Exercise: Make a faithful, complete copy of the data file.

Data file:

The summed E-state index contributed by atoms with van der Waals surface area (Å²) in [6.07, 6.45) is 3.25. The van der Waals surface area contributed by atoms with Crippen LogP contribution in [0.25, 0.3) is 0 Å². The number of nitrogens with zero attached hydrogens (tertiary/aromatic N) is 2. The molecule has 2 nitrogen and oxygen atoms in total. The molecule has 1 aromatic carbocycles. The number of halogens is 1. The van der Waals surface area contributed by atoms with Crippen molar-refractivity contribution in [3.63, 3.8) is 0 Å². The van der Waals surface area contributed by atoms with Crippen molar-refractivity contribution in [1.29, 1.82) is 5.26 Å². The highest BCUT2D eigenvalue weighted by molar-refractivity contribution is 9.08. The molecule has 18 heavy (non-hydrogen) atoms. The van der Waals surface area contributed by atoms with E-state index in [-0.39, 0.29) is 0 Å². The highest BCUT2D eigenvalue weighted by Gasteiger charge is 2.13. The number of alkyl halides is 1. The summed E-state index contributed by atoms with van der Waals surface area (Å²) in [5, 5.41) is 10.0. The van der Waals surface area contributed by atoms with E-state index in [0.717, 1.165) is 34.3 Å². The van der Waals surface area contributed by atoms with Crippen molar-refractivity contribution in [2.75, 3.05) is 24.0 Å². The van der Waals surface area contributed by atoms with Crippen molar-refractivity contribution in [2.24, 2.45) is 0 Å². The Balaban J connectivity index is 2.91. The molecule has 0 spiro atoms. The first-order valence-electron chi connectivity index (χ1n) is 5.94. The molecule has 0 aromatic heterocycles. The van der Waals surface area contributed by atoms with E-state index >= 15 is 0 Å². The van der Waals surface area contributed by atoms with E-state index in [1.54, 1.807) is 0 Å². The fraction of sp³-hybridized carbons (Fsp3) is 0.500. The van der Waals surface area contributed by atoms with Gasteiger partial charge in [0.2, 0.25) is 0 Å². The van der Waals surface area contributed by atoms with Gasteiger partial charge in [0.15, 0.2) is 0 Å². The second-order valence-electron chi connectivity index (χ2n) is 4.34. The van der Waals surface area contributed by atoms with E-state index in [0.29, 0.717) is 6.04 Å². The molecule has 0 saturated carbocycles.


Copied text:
The summed E-state index contributed by atoms with van der Waals surface area (Å²) in [6.07, 6.45) is 3.25. The van der Waals surface area contributed by atoms with Crippen LogP contribution in [0.25, 0.3) is 0 Å². The number of nitrogens with zero attached hydrogens (tertiary/aromatic N) is 2. The molecule has 2 nitrogen and oxygen atoms in total. The molecule has 1 aromatic carbocycles. The number of halogens is 1. The van der Waals surface area contributed by atoms with Crippen molar-refractivity contribution in [3.63, 3.8) is 0 Å². The van der Waals surface area contributed by atoms with Crippen molar-refractivity contribution in [1.29, 1.82) is 5.26 Å². The highest BCUT2D eigenvalue weighted by molar-refractivity contribution is 9.08. The molecule has 18 heavy (non-hydrogen) atoms. The van der Waals surface area contributed by atoms with E-state index in [-0.39, 0.29) is 0 Å². The highest BCUT2D eigenvalue weighted by Gasteiger charge is 2.13. The number of alkyl halides is 1. The summed E-state index contributed by atoms with van der Waals surface area (Å²) in [5, 5.41) is 10.0. The van der Waals surface area contributed by atoms with E-state index in [0.717, 1.165) is 34.3 Å². The van der Waals surface area contributed by atoms with Crippen molar-refractivity contribution in [2.75, 3.05) is 24.0 Å². The van der Waals surface area contributed by atoms with Crippen molar-refractivity contribution in [2.24, 2.45) is 0 Å². The Balaban J connectivity index is 2.91. The molecule has 0 spiro atoms. The first-order valence-electron chi connectivity index (χ1n) is 5.94. The molecule has 0 aromatic heterocycles. The van der Waals surface area contributed by atoms with E-state index >= 15 is 0 Å². The van der Waals surface area contributed by atoms with E-state index in [1.54, 1.807) is 0 Å². The fraction of sp³-hybridized carbons (Fsp3) is 0.500. The van der Waals surface area contributed by atoms with Gasteiger partial charge in [0.2, 0.25) is 0 Å². The van der Waals surface area contributed by atoms with Gasteiger partial charge in [0.15, 0.2) is 0 Å². The second-order valence-electron chi connectivity index (χ2n) is 4.34. The van der Waals surface area contributed by atoms with E-state index in [0.29, 0.717) is 6.04 Å². The molecule has 0 saturated carbocycles.